. The defendants, Arabic Computer Systems (“ACS”) and National Technology Group (“NTG”), opposed the application on two related grounds. First, they contended that to permit the amendments would be to deprive the defendants of an opportunity to rely on a defence they would have under the Statute of Limitations, 1957 (as amended) (the “Statute”) and that they would, therefore, be unfairly prejudiced if the amendments were allowed. Second, they contended that the court should refuse to permit the proposed amendments on the grounds that it would be unjust to the defendants to do so as it would deprive the defendants of the opportunity they would have had on an application by the plaintiff under O. 11 RSC for leave to issue and serve the proceedings containing the matters the subject of the proposed amendment of contending that the plaintiff had not demonstrated the existence of a good cause of action under O 11, r. 5 RSC, as the claim the subject of the proposed amendments would be statute barred. It can readily be seen, therefore, that both objections are related and involve a consideration of the defendants' contention that they would be unfairly prejudiced if the amendments were permitted as they would be deprived of the opportunity of relying on a defence which they say they have, or at least might have, under the Statute.

Summary of Decision
3

. For reasons which I explain in this judgment, I have concluded that the plaintiff is entitled to the orders sought permitting it to deliver an amended statement of claim in the terms of the draft exhibited to the plaintiff's grounding affidavit. I am satisfied that having considered the case as originally pleaded by the plaintiff, the nature of the amendments sought to be made, the relevant legal principles applicable to amending pleadings, including those applicable where a defendant contends that the relevant amendment will deprive it of a defence which it has or might have under the Statute, and the application of those principles to the undisputed facts, the plaintiff has clearly established its entitlement to the orders sought. I am satisfied that it would be an appropriate exercise of the court's discretion under O. 28, r. 1 RSC and would be consistent with the applicable legal principles to make the orders sought by the plaintiff.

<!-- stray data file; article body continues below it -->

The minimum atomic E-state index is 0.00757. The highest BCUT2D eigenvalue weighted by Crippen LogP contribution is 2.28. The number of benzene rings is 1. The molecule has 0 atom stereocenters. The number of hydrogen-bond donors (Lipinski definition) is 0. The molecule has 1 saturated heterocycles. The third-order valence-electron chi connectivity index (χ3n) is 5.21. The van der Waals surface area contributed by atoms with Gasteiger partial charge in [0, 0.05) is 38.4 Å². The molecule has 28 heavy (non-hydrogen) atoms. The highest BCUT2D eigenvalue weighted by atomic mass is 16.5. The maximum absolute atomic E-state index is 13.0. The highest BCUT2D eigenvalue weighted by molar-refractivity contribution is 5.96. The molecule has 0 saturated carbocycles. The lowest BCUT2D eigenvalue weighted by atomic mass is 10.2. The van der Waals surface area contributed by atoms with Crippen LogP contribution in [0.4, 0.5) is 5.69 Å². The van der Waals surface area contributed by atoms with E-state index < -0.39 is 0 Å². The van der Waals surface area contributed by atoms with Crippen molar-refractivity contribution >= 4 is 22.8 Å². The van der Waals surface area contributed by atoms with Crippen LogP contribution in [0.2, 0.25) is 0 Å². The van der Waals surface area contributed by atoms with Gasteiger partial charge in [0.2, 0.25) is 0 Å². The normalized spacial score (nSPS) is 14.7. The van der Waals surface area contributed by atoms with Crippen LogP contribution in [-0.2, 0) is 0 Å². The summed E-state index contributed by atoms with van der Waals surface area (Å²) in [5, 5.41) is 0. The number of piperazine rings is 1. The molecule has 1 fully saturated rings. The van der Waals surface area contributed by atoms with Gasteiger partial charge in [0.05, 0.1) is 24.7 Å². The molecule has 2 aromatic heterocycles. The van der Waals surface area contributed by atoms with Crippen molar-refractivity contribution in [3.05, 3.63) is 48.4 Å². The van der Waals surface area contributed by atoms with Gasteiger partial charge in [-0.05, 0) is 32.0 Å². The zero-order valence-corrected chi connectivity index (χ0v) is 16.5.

The Plaintiff's Claim
4

. I should state at the outset that I have previously delivered a lengthy judgment in these proceedings on an application by the defendants for orders under O. 12, r. 26 RSC setting aside service of the proceedings on the defendants in the Kingdom of Saudi Arabia or, alternatively, discharging the order of the High Court (McDonald J) of 21 st August, 2018, permitting service of the proceedings on them: Microsoft Ireland Operations Ltd v Arabic Computer Systems and National Technology Group [2020] IEHC 549 (judgment delivered on 30 th October, 2020) (the “jurisdiction judgment”). In that judgment, I refused the defendants' application and concluded that the order made by the High Court (McDonald J.) on 21 st August, 2018 permitting service of notice of proceeding on the defendants in the Kingdom of Saudi Arabia under O. 11. r. 1(e)(iii) RSC was properly made and that the defendants were not entitled to orders under O. 12, r. 26 RSC setting aside the service effected upon them on foot of that order or discharging the order itself. It appears that the defendants have appealed to the Court of Appeal from a part of the judgment concerning the law applicable to determining the proper authority of the person who signed some of the relevant agreements between the parties. However, the fact and extent of that appeal is not relevant for present purposes.

5

. The plaintiff commenced the proceedings by a summary summons which was issued on 24 th August, 2018. The claim in the proceedings is for judgment against both of the defendants in the sum of US$31,539,677.95 (and/or the euro equivalent of that sum). As appears from the special indorsement of claim to the summary summons, the plaintiff expressly referred to two contracts in writing between the plaintiff and ACS. The first was a contract in writing dated 1 st September, 2014, under which it is alleged the plaintiff permitted ACS to sell certain Microsoft products called “licensed offerings” in its territory for the period from 1 st September, 2014 to 31 st August, 2015. That contract was defined in the Summary Summons (and later in the Statement of Claim) as the “First Microsoft Channel Partner Agreement”. It was pleaded that that agreement was extended on 22 nd July, 2015 to 31 st January, 2016 and was amended and further extended on 1 st February, 2016 to 31 st August, 2016.

6

. It was pleaded that the plaintiff entered into a further Microsoft Channel Partner Agreement with ACS on 1 st September, 2016 (which was defined as the “Second Microsoft Channel Partner Agreement”) which permitted ACS to continue to sell the “licensed offerings”. The term of the Second Microsoft...

To continue reading

Request your trial
2 cases

VLEX uses login cookies to provide you with a better browsing experience. If you click on 'Accept' or continue browsing this site we consider that you accept our cookie policy. ACCEPT